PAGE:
Stack Overflow is a community of 4.7 million programmers, just like you, helping each other.

Join them; it only takes a minute:

Sign up
Join the Stack Overflow community to:
  1. Ask programming questions
  2. Answer and help your peers
  3. Get recognized for your expertise

I have an application with very short-lived(5s) access tokens, paranoid client, and some of their users are accessing the S3 stored files using mobile connections so the lag can be quite high.

I've noticed that Amazon forcefully sends out the Accept-Ranges header on all requests, and I'd like to disable that for the files in question. So it would always download the entire file the first time around instead of downloading it chunks.

The main offender I've noticed for this is Chromes built-in PDF viewer. It'll start viewing the PDF, get a 200 response. Then it'll reconnect with a 206 header and start downloading the file in two chunks. If Chrome is too slow to start the download of all chunks before the access token expires it'll keep spamming requests towards S3 (600+ requests when I closed the window).

I've tried setting the header by changing it in the S3 console but while it says it saved it successfully it gets cleared instantly. I also tried to set the header with the signed request, as you can do for Content-Disposition for example, but S3 ignored the passed in header.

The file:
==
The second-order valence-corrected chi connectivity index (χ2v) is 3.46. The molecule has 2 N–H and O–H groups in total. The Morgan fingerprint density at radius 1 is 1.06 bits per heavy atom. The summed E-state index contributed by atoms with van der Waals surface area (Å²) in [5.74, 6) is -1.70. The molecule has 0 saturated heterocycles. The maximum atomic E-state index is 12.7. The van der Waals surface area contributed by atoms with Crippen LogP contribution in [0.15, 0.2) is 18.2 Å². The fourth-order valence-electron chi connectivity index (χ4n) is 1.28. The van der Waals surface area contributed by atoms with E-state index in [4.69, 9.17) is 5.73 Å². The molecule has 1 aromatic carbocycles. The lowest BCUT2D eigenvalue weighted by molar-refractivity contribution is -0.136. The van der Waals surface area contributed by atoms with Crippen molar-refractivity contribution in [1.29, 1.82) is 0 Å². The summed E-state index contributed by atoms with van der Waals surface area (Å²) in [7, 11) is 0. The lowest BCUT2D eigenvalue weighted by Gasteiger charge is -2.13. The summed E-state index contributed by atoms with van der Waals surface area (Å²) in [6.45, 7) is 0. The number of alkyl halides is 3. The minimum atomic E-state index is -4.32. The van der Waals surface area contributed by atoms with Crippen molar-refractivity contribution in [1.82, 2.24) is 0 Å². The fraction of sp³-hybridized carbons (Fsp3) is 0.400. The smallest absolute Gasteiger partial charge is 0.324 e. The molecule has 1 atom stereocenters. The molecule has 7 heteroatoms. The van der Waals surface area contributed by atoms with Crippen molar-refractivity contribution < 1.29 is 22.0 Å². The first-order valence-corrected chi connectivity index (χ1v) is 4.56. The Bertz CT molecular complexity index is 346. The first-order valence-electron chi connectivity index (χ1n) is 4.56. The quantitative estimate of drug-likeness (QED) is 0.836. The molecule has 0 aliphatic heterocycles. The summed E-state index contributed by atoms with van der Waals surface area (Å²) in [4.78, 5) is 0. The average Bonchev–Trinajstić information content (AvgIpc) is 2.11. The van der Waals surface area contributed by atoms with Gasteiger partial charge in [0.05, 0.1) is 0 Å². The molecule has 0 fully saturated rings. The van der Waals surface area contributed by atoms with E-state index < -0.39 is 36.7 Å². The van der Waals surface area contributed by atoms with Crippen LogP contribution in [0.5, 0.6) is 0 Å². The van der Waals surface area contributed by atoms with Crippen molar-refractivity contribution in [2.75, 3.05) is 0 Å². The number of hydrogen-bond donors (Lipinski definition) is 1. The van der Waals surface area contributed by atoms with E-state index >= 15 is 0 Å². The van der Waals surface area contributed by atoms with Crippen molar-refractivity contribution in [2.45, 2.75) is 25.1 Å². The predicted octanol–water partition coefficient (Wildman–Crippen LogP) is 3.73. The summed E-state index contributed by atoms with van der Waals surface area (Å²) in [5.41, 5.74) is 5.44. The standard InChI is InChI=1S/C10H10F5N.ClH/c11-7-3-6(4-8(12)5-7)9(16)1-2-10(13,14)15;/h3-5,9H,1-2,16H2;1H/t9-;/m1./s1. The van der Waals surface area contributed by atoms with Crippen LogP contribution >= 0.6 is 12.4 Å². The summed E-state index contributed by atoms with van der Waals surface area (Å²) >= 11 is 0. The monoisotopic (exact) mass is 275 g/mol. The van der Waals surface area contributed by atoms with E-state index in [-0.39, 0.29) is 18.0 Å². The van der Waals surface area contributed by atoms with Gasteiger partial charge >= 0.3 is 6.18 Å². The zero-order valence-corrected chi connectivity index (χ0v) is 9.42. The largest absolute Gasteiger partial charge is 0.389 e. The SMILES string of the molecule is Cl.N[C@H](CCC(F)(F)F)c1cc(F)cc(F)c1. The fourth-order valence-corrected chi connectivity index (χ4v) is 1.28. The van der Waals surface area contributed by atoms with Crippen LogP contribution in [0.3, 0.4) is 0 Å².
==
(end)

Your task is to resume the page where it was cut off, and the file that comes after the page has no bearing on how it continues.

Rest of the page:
Or is there any other way to force a client to download the entire file at once?

share|improve this question
up vote 1 down vote accepted

Seems like it's not possible. Made the token expire later in hope it would take care of most cases.

But in case it doesn't make the client happy I will try and proxy it locally and remove all headers I don't like. Following this guide,

share|improve this answer
Is this still the case? I'd like to force download full files from S3 versus allowing 206 partial requests. Alternatively, possible to do this via Cloudflare or Cloudfront? – Matt Cook Jul 30 '15 at 15:40
I honestly wouldn't know what Amazon supports on this now. In the end everyone was happy with a bit longer on the token expiration and the trade off around that, so we haven't looked back at this since then. :) Hope you find what you need! – gaqzi Jul 30 '15 at 23:33
Thanks it appears the answer is: no. S3 always responds to range requests with a 206, and this doesn't seem to be configurable. I'm working around by essentially using a proxy for a specific use-case. – Matt Cook Jul 31 '15 at 13:27

Your Answer


By posting your answer, you agree to the privacy policy and terms of service.

Not the answer you're looking for? Browse other questions tagged or ask your own question.